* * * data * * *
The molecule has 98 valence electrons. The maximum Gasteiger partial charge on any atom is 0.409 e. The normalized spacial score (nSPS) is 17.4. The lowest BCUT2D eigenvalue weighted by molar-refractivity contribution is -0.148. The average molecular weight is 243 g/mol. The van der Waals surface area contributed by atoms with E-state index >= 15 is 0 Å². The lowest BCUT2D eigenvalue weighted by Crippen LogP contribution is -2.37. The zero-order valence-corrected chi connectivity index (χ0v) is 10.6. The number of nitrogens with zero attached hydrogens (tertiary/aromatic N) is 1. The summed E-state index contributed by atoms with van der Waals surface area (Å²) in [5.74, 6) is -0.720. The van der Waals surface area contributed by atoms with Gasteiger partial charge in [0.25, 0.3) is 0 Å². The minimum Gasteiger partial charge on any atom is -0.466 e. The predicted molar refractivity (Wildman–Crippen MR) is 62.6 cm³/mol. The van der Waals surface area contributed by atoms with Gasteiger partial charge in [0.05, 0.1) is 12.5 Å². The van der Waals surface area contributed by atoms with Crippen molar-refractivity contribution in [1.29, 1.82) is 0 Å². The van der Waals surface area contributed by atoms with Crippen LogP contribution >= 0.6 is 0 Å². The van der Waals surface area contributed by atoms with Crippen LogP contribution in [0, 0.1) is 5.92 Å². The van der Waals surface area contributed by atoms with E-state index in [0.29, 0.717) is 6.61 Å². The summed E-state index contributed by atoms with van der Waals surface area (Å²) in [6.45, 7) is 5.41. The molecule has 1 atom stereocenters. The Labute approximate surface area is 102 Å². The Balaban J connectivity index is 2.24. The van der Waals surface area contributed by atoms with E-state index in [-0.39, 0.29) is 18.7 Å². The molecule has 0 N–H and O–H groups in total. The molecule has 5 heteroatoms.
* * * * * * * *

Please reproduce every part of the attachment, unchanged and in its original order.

The molecule has 98 valence electrons. The maximum Gasteiger partial charge on any atom is 0.409 e. The normalized spacial score (nSPS) is 17.4. The lowest BCUT2D eigenvalue weighted by molar-refractivity contribution is -0.148. The average molecular weight is 243 g/mol. The van der Waals surface area contributed by atoms with E-state index >= 15 is 0 Å². The lowest BCUT2D eigenvalue weighted by Crippen LogP contribution is -2.37. The zero-order valence-corrected chi connectivity index (χ0v) is 10.6. The number of nitrogens with zero attached hydrogens (tertiary/aromatic N) is 1. The summed E-state index contributed by atoms with van der Waals surface area (Å²) in [5.74, 6) is -0.720. The van der Waals surface area contributed by atoms with Gasteiger partial charge in [0.25, 0.3) is 0 Å². The minimum Gasteiger partial charge on any atom is -0.466 e. The predicted molar refractivity (Wildman–Crippen MR) is 62.6 cm³/mol. The van der Waals surface area contributed by atoms with Gasteiger partial charge in [0.05, 0.1) is 12.5 Å². The van der Waals surface area contributed by atoms with Crippen molar-refractivity contribution in [1.29, 1.82) is 0 Å². The van der Waals surface area contributed by atoms with Crippen LogP contribution >= 0.6 is 0 Å². The van der Waals surface area contributed by atoms with Crippen LogP contribution in [0, 0.1) is 5.92 Å². The van der Waals surface area contributed by atoms with E-state index in [0.29, 0.717) is 6.61 Å². The summed E-state index contributed by atoms with van der Waals surface area (Å²) in [6.45, 7) is 5.41. The molecule has 1 atom stereocenters. The Labute approximate surface area is 102 Å². The Balaban J connectivity index is 2.24. The van der Waals surface area contributed by atoms with E-state index in [-0.39, 0.29) is 18.7 Å². The molecule has 0 N–H and O–H groups in total. The molecule has 5 heteroatoms.